Thurs., April 11, the Santa Rosa Plain Groundwater Sustainability Agency (GSA) Board of Directors considered an ordinance to allow groundwater users to be registered and would authorize the GSA to adopt a groundwater sustainability fee.
The GSA was created to sustain the quality and quantity of groundwater in the Santa Rosa Plain (generally, the valley floor stretching from Cotati to Windsor and from the foot of Sonoma Mountain to Sebastopol). This state-mandated agency is nearing completion of a year-long study to finds ways to finance day-to-day operations and groundwater planning. A groundwater sustainability fee–based on estimated groundwater use–is being considered.
Proposed fee amounts could range from $1-$3 annually for a well-owner with a small irrigation well (but whose main water supply is from a city) to between $16-$26 per acre foot for larger pumpers, like cities, towns, mutual water companies, agriculture and golf courses. (An acre foot of water is equivalent to 325,851 gallons.) Rural residents, who rely solely on a well for water, could pay between $8-$13 annually.
The Groundwater User Registration Program would ensure that the GSA’s information regarding groundwater use is correct and would help fill data gaps about groundwater users and well-owners in the basin. The proposed ordinance would apply to landowners with groundwater wells, and to all facilities that directly use groundwater, including cities, towns, mutual water districts, wineries, farms, businesses, schools, golf courses and others. Residents and businesses whose only water source is from a city, town or mutual water district would not be subject to the ordinance and would not directly pay the fee. The full agenda can be found at www.santarosaplaingroundwater.org.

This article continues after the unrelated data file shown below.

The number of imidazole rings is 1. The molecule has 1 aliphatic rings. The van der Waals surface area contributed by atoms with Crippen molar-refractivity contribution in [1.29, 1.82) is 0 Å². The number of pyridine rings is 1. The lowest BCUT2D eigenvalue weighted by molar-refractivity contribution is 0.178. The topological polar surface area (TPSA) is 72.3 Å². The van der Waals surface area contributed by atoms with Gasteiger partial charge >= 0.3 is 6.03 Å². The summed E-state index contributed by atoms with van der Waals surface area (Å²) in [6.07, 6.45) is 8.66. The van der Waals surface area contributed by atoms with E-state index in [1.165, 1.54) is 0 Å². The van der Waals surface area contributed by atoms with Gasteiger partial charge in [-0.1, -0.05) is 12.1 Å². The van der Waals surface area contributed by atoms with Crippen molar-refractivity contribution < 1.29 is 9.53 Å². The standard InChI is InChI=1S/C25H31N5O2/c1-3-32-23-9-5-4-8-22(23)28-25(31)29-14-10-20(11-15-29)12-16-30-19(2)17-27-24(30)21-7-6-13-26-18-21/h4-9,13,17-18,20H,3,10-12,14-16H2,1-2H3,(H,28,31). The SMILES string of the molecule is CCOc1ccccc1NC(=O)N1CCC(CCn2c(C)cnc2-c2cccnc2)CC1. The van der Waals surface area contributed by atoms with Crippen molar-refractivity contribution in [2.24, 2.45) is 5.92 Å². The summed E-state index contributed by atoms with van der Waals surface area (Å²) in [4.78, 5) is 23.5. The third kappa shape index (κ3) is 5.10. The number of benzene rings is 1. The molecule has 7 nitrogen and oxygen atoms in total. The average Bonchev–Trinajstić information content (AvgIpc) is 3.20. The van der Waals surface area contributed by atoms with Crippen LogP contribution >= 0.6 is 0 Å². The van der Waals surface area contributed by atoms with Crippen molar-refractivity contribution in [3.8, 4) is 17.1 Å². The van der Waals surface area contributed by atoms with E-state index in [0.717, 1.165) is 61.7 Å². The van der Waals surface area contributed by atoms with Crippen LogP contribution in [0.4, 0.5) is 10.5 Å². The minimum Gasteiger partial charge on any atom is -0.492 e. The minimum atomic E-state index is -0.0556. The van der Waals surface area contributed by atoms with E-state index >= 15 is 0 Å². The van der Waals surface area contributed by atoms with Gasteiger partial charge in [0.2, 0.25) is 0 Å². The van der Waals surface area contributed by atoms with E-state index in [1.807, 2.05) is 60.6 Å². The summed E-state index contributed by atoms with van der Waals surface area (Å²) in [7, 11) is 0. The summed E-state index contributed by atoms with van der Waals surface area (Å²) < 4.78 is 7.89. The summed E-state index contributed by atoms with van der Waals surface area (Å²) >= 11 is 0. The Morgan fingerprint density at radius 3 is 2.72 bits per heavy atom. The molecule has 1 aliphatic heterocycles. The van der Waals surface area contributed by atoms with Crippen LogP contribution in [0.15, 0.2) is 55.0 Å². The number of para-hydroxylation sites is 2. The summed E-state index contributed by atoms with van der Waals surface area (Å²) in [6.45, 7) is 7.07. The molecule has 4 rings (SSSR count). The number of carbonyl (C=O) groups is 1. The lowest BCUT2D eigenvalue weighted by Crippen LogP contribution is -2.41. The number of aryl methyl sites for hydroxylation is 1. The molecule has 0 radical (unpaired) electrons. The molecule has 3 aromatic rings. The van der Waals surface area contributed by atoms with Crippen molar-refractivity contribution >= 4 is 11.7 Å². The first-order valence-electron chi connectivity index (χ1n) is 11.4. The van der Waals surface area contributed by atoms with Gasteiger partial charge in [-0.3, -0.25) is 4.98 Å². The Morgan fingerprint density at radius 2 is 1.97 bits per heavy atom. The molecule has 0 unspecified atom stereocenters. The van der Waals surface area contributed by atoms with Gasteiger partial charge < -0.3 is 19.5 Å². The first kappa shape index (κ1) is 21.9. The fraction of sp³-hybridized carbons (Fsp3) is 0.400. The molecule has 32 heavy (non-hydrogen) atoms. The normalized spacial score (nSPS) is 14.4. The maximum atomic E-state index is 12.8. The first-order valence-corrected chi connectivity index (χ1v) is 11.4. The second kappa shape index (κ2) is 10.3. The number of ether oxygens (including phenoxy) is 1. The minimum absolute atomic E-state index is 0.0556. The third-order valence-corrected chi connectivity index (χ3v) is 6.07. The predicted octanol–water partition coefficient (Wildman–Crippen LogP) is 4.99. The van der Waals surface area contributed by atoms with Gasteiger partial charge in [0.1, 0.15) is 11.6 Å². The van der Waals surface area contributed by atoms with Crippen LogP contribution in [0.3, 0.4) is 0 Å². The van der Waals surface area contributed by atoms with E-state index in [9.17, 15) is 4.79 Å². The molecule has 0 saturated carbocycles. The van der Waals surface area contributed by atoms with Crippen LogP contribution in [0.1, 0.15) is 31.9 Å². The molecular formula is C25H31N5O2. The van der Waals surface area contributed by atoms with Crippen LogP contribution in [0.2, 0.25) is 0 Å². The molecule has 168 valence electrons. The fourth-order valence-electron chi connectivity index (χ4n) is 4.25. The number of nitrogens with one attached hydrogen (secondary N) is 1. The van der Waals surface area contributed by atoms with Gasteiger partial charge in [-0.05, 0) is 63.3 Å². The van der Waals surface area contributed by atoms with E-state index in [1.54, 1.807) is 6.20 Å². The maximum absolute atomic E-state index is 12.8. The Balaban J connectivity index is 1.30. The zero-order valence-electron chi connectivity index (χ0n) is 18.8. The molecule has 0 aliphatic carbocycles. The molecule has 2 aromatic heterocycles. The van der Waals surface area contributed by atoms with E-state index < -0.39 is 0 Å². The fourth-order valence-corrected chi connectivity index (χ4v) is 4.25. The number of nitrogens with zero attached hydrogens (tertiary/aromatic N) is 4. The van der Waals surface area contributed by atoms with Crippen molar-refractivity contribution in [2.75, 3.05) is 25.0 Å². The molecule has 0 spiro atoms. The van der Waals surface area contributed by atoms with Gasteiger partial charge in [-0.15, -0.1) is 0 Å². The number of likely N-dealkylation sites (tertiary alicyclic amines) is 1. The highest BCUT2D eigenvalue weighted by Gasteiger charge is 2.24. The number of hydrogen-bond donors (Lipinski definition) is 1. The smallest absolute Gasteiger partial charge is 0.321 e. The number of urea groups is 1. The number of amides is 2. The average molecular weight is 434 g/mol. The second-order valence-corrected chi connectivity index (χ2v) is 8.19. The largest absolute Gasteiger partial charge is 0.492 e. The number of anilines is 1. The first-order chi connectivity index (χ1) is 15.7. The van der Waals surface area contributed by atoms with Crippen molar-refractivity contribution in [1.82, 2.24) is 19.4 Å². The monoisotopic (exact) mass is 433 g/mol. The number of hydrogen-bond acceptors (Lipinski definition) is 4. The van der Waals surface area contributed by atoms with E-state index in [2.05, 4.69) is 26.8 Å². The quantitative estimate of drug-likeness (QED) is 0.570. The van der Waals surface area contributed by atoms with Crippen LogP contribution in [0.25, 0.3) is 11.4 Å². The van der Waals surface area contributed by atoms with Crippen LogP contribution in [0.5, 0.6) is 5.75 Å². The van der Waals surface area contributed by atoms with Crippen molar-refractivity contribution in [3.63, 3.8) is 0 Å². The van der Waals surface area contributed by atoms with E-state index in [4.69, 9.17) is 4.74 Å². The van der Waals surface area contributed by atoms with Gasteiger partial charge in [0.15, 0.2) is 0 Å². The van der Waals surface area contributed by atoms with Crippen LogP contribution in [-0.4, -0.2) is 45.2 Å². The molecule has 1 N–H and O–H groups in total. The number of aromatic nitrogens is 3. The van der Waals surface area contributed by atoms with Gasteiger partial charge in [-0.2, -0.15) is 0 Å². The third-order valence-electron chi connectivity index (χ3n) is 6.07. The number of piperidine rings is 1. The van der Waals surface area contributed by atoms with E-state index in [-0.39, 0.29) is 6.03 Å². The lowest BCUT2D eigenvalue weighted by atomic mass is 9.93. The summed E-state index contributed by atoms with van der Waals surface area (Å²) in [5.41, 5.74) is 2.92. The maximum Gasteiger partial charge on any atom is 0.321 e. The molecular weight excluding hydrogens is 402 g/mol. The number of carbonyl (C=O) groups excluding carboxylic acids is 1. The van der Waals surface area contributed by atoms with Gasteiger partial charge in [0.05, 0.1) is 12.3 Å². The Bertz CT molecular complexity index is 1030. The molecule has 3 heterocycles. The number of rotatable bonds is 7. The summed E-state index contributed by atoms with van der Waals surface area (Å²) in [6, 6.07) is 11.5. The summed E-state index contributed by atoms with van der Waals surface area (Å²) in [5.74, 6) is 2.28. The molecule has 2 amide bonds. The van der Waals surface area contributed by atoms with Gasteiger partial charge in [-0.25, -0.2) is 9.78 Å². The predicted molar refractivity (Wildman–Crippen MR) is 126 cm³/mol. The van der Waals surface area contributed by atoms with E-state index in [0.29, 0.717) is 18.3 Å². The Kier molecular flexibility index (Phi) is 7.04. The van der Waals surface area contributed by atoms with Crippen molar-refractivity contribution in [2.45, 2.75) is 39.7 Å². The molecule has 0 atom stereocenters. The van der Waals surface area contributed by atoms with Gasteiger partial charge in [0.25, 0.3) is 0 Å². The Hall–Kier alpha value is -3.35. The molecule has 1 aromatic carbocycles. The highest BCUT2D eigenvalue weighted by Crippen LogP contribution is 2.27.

About the rate and fee study
The Sustainable Groundwater Management Act (SGMA) was passed into California law in fall 2014. The Act requires that State-designated medium and high priority basins form a GSA and develop a Groundwater Sustainability Plan (GSP). Santa Rosa Plain is a medium priority basin. In compliance with SGMA, the Santa Rosa Plain GSA was created in June, 2017.
GSA member agencies contributed funds to pay for the first two years of GSA operating costs. In fall of 2017, the GSA sought a consultant to conduct a rate and fee study to develop options for funding the agency for the next three years, until the GSP is completed (in 2022). Raftelis (a financial consulting firm) began the study in December 2017. In spring 2018, the GSA was awarded a $1 million Proposition 1 grant from the California Department of Water Resources for developing the GSP. The grant funds significantly offset GSA costs. Funding is needed to cover the remaining operating costs of approximately $337,000 annually.
Strict constitutional requirements on fees and taxes have narrowed the funding options to fees that would likely be based on actual or estimated groundwater use. Potential fee-payers could include groundwater users such as cities, water districts, farmers, businesses and residents with wells. It is estimated that about a third of all groundwater used in Santa Rosa Plain is used by agriculture; about a third of groundwater is used by cities and towns; about a quarter by rural residents; with the remainder split amongst other users including mutual water companies, schools, golf courses and other commercial users.
If the GSA does not impose fees, and as a result, cannot complete and implement the GSP, the state could intervene and impose fees that would range from $100 annually for residential well-owners to $300 (base fee) plus $40 per acre foot of groundwater use for agriculture, cities, mutual water systems, golf courses and commercial users.
For more information about the Santa Rosa Plain GSA, go to www.santarosaplaingroundwater.org.